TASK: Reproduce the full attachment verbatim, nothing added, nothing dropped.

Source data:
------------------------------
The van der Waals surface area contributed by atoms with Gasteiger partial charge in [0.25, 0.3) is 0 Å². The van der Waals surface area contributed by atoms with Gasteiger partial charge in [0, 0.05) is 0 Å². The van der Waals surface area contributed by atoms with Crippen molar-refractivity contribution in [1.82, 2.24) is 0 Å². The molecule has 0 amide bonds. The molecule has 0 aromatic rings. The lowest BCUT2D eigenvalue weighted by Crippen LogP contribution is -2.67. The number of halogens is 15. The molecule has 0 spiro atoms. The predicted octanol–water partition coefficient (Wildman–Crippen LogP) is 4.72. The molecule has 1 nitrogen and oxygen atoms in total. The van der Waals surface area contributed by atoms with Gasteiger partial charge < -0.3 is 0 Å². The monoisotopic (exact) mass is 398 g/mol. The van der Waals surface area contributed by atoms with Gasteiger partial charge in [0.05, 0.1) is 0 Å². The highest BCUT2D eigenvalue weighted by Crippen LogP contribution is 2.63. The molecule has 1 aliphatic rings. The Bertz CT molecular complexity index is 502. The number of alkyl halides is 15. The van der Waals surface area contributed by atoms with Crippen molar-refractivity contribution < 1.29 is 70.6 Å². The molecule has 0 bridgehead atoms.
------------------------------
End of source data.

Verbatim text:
The van der Waals surface area contributed by atoms with Gasteiger partial charge in [0.25, 0.3) is 0 Å². The van der Waals surface area contributed by atoms with Gasteiger partial charge in [0, 0.05) is 0 Å². The van der Waals surface area contributed by atoms with Crippen molar-refractivity contribution in [1.82, 2.24) is 0 Å². The molecule has 0 amide bonds. The molecule has 0 aromatic rings. The lowest BCUT2D eigenvalue weighted by Crippen LogP contribution is -2.67. The number of halogens is 15. The molecule has 0 spiro atoms. The predicted octanol–water partition coefficient (Wildman–Crippen LogP) is 4.72. The molecule has 1 nitrogen and oxygen atoms in total. The van der Waals surface area contributed by atoms with Gasteiger partial charge < -0.3 is 0 Å². The monoisotopic (exact) mass is 398 g/mol. The van der Waals surface area contributed by atoms with Gasteiger partial charge in [0.05, 0.1) is 0 Å². The highest BCUT2D eigenvalue weighted by Crippen LogP contribution is 2.63. The molecule has 1 aliphatic rings. The Bertz CT molecular complexity index is 502. The number of alkyl halides is 15. The van der Waals surface area contributed by atoms with Crippen molar-refractivity contribution < 1.29 is 70.6 Å². The molecule has 0 bridgehead atoms.